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An evolving framework for describing student engagement in classroom activities. (English)
J. Math. Behav. 31, No. 2, 270-289 (2012).
Summary: Student engagement in classroom activities is usually described as a function of factors such as human needs, affect, intention, motivation, interests, identity, and others. We take a different approach and develop a framework that models classroom engagement as a function of students’ "conceptual competence" in the "specific content" (e.g., the mathematics of motion) of an activity. The framework uses a spatial metaphor ‒ i.e., the classroom "activity as a territory" through which students move ‒ as a way to both capture common engagement-related dynamics and as a communicative device. In this formulation, then, students’ engaged participation can be understood in terms of the nature of the "regions" and overall "topography" of the activity territory, and how much student "movement" such a territory affords. We offer the framework not in competition with other instructional design approaches, but rather as an additional tool to aid in the analysis and conduct of engaging classroom activities.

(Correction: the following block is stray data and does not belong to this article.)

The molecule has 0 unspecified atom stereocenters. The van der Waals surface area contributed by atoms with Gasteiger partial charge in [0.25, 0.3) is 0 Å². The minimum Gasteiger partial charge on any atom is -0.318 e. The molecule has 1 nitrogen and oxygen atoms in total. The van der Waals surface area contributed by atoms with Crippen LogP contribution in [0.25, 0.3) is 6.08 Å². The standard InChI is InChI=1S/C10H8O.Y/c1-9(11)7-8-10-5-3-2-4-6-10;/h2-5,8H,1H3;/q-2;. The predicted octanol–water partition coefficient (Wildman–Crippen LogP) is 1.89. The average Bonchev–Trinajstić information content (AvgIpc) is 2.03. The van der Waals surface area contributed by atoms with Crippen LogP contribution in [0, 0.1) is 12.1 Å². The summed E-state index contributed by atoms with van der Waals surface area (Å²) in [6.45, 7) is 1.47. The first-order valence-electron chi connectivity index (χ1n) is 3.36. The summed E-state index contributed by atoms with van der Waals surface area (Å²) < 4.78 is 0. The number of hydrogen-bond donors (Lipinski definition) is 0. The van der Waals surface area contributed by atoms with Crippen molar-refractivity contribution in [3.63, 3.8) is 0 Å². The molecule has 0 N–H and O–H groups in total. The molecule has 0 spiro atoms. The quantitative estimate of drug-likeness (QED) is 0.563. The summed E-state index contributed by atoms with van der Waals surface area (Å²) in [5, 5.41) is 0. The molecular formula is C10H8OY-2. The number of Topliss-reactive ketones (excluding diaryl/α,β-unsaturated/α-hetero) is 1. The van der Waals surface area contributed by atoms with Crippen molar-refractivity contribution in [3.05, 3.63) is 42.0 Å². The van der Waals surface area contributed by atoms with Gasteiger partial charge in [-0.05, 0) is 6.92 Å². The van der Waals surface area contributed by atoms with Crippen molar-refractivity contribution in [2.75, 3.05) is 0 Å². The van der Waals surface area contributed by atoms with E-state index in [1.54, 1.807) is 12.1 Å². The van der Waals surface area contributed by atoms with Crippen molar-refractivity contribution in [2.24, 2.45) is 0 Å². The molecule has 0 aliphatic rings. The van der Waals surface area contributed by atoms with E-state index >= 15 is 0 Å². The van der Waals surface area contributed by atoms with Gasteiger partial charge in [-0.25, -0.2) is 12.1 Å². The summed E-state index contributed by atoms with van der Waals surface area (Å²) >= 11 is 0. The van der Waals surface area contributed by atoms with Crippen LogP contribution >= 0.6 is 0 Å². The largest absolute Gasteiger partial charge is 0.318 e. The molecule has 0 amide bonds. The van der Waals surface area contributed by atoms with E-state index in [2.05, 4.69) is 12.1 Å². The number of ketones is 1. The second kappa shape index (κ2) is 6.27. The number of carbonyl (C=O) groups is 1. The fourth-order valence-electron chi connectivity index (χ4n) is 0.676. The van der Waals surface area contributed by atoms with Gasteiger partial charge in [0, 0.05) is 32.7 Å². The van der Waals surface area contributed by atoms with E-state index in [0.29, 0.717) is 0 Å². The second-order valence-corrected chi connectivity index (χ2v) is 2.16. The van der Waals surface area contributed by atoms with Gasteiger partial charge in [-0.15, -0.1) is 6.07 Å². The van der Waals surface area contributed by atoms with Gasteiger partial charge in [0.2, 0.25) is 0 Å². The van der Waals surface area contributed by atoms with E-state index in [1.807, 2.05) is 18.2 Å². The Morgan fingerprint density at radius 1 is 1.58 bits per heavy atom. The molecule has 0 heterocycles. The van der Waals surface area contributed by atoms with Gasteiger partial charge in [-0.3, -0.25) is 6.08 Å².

Classification: C70 D20
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